A Glimpse of the Rural Electrification Program in Kenya

A Glimpse of the Rural Electrification Program in Kenya

Electricity is the backbone of socio-economic development of any country and is associated with provision of numerous services to people which directly enhances their quality of life. However, in today's world this situation becomes bit complex as not only continuous supply of electricity is important but it is equally essential to generate it in a green fashion. Kenya has, keeping these needs in mind, established Rural Electrification Authority (REA) under section 66 of Energy Act 2006 (No. 12 of 2006) with a vision to provide clean and green electricity to all rural areas in the country.

The total installed electricity generation capacity of Kenya at the moment is 1243 Mega Watts (MW) out of which 761 MW (65%) is generated through hydro power plants. Thermal electricity generation sources contribute 419.6 MW (30%), geothermal makes 163 MW (12%) and sugar factories contributes 26MW (1.9%) respectively. Since, Kenya is located across the equator; therefore, it has huge potential for utilizing solar energy as a source of electricity generation. Two main methods that are adopted in rural electrification program in Kenya are grid extensions (for integrated areas) and stand alone diesel operated / solar photovoltaic systems for areas located far from national grids. The master plan for the project was completed in 2009 in which 20,000 public installations were identified which were in need of electrification. Till now, 12,000 installations have been supplied with electricity. The details of the project are here.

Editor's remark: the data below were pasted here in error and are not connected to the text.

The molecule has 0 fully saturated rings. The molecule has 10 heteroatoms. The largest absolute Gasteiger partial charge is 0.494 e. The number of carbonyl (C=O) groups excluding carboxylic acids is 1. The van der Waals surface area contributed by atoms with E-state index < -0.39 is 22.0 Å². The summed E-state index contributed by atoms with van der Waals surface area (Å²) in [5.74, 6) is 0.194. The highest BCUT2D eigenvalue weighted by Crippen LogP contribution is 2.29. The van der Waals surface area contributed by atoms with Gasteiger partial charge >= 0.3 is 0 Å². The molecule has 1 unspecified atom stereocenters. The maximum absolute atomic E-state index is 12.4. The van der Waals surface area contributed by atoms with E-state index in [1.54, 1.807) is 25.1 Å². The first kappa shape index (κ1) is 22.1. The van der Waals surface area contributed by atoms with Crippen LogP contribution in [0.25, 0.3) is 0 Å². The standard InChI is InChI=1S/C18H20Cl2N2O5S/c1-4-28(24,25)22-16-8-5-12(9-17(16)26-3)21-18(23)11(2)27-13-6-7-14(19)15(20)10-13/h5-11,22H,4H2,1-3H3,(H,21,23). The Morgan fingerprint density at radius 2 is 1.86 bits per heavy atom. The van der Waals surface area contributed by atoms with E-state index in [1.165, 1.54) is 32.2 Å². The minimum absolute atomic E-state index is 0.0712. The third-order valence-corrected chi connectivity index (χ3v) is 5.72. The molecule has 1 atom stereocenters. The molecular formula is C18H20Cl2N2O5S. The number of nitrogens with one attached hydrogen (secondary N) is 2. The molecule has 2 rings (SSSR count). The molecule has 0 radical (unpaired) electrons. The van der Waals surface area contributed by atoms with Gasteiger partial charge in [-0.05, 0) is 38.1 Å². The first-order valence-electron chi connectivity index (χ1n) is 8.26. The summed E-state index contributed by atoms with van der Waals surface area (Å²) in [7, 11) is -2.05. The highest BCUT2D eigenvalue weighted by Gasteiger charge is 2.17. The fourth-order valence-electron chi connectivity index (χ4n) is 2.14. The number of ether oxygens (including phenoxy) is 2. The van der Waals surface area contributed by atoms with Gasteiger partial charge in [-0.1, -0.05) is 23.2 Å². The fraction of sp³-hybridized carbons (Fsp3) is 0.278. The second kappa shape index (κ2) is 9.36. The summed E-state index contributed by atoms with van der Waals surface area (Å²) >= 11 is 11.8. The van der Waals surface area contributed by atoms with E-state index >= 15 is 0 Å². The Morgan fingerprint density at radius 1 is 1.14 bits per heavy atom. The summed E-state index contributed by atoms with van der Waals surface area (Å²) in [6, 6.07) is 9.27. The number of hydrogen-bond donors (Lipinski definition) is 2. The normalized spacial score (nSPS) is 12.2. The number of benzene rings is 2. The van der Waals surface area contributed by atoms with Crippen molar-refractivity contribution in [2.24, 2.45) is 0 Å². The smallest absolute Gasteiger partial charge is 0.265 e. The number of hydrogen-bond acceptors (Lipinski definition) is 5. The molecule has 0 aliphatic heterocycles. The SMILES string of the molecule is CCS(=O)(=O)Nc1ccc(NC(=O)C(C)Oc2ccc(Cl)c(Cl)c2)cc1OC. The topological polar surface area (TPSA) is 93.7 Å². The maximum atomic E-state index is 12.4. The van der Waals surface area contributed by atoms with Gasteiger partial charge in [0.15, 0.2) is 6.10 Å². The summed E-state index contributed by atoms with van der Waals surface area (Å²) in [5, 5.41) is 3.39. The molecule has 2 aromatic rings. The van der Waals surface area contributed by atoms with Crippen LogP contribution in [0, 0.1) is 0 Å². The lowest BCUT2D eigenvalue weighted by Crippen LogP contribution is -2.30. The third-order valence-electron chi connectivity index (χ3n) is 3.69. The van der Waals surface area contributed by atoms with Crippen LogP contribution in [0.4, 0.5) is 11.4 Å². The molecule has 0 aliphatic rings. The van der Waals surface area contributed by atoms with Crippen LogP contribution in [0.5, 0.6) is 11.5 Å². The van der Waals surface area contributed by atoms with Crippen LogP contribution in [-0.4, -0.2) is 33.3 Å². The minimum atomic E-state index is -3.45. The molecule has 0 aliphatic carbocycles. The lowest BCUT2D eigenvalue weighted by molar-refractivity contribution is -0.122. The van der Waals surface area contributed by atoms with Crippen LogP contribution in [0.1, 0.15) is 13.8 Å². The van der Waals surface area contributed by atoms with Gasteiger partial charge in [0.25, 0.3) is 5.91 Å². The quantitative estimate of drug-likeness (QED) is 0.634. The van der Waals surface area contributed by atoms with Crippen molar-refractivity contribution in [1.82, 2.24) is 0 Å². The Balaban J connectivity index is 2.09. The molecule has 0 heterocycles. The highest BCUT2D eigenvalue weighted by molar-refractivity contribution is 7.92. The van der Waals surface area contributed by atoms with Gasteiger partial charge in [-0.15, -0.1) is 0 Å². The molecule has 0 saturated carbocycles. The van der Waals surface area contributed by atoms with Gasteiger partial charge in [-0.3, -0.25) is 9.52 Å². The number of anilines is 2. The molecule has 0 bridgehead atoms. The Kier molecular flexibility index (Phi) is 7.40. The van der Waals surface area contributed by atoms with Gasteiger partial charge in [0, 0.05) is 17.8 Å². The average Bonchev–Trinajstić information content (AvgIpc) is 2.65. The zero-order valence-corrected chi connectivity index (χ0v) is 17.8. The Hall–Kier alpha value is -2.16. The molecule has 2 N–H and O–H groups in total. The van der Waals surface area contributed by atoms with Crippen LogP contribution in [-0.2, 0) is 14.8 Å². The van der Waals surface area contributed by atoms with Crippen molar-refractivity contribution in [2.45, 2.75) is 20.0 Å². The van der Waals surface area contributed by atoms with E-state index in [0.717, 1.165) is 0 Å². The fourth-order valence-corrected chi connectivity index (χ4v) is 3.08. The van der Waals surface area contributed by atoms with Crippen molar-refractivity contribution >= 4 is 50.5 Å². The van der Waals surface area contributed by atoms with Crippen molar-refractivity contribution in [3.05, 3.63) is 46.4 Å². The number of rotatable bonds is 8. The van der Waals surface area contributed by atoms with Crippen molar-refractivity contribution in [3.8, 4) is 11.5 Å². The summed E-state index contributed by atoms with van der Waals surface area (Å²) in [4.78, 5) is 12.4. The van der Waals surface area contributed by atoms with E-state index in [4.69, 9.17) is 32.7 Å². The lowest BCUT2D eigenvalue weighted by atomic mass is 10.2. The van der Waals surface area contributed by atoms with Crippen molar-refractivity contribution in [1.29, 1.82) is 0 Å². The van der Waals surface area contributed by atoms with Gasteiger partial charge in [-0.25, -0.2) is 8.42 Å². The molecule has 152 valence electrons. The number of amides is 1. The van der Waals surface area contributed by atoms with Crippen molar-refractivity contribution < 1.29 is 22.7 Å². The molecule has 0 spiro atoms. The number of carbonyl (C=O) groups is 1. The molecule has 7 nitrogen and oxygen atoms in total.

The identified potential of various renewable energy resources are geothermal 7000 MW whereas the current installed capacity is only 163 MW. Similarly, over 80% of the total land area in Kenya can be utilized for electricity generation through photovoltaic solar panels. Almost 200,000 households in Kenya are currently seeking benefits from 12 – 20 watts of PV solar panels. The figure is increasing with an addition of 20,000 households per annum. By the end of june 2009, almost 189 institutions were supplied with electricity through 12 – 20 watts solar panels. Wind potential is estimated to be 346 Watts per meter square, small hydro potential is 3,000 MW and biomass collectively from different sources is 600 MW respectively.

The Government of Kenya is the basic supporter of this initiative. REA is currently focusing on developing framework for the promotion of photovoltaic solar panels among rural households and private sector and is open to have collaboration in this regard with foreign investors. This project is a practical example for the promotion of renewable energy sources at grass root level and the changes that it can bring into the lives of masses. However, the project still primarily relies on fund from government and foreign investors. There is a dire need to increase the market value of this project so that it would be able to generate revenue to sustain and grow further in years to come.

By guest blogger Ayoub Hameedi

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